privatization

Education
6:07 pm
Tue January 21, 2014

Survey shows more Michigan public schools privatizing support services

A Dean Transportation bus in Grand Rapids, Michigan.
Steven Depolo Creative Commons

Two in every three Michigan public school districts contract out at least one major service, like custodial, transportation or food service. That’s according to a yearly survey of districts.

The Midland-based research institute Mackinac Center for Public Policy, which supports privatizing services, has published the survey every year since 2003. Here’s a summary of the center’s survey:

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Politics & Government
3:35 pm
Fri June 28, 2013

Democrats want investigation into quality of care for veterans after worker privatization

State Representative Brandon Dillon talks to reporters at a park in front of the Grand Rapids Home for Veterans Friday.
Lindsey Smith Michigan Radio

Update 4p.m.

The home’s administrator Sara Dunne says the U.S. Department of Veteran’s Affairs just completed an annual inspection of the home in April. “They will not leave the homes if they feel there’s sub-standard being provided,” Dunne said.

There is no abuse and neglect going on at the home,” Dunne said, “There’s very strong language of what abuse and neglect is in long term care and there have been no instances of that at all.”

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Politics & Government
3:31 pm
Fri March 1, 2013

Michigan won't privatize prisons further

1700 prison employees will not face privatization.
Simon Brass Flickr

Michigan will not privatize nearly $350 million in prisoner health care and food costs, keeping intact nearly 1,700 state workers' jobs.

State Department of Corrections spokesman Russ Marlan told The Associated Press on Friday that none of three contracts out for bid would have achieved the necessary 5 percent savings as required by state rules.

Bidding out more of the prison health system could have been the largest privatization of state government services in Michigan history.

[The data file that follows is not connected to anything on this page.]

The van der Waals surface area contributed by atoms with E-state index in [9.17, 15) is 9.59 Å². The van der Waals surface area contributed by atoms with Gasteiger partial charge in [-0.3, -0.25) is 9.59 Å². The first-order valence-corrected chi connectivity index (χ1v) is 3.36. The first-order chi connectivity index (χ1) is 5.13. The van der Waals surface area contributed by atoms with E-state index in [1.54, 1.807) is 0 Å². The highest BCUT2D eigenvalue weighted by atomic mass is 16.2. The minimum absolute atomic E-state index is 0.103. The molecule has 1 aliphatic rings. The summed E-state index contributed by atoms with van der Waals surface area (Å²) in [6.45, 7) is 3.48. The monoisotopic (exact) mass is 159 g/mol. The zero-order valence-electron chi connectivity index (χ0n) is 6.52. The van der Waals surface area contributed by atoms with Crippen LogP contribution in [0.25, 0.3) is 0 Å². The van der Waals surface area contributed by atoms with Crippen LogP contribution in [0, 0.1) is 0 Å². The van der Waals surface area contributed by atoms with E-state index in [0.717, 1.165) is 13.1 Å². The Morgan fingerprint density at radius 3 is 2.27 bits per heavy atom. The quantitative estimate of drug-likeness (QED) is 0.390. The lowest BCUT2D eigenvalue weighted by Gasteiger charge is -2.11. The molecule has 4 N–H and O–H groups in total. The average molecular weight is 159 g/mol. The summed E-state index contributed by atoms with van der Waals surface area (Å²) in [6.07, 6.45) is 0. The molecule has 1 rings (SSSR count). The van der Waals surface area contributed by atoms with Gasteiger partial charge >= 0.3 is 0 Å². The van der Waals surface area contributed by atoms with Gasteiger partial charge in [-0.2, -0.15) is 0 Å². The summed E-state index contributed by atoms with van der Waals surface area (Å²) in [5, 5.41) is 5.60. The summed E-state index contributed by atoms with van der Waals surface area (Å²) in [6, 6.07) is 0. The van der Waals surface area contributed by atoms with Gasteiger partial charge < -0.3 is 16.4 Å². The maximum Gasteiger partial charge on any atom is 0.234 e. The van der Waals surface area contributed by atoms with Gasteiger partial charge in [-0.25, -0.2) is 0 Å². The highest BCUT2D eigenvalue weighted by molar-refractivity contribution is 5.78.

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Politics & Government
10:49 pm
Tue November 13, 2012

Detroit Council postpones vote on water overhaul

Photo courtesy of Birminghan Public Schools

The Detroit City Council has delayed voting on a contract to restructure the city’s water department.

Detroit’s board of water commissioners and Mayor Dave Bing have already approved a plan to contract Minneapolis-based EMA Consulting.

That firm plans to cut up to 80% of the water department’s workforce, and create “efficiencies” by privatizing many so-called “non-core” functions.

But after hearing public concern and anger about the plan, the Council decided to postpone a vote on the $48 million EMA contract.

In part, that’s because the Environmental Protection Agency asked the city not to take action before it can review the plan.

Councilman Ken Cockrel Junior says he want to hear from the EPA before moving ahead.

“The EPA has said they want 45 days to review that contract, and make sure there are no negative impacts,” Cockrel said. “I think when you have a federal agency that is charged with monitoring environmental quality for our country, and they say they need to look at this…I think we need to give them the time to do it.”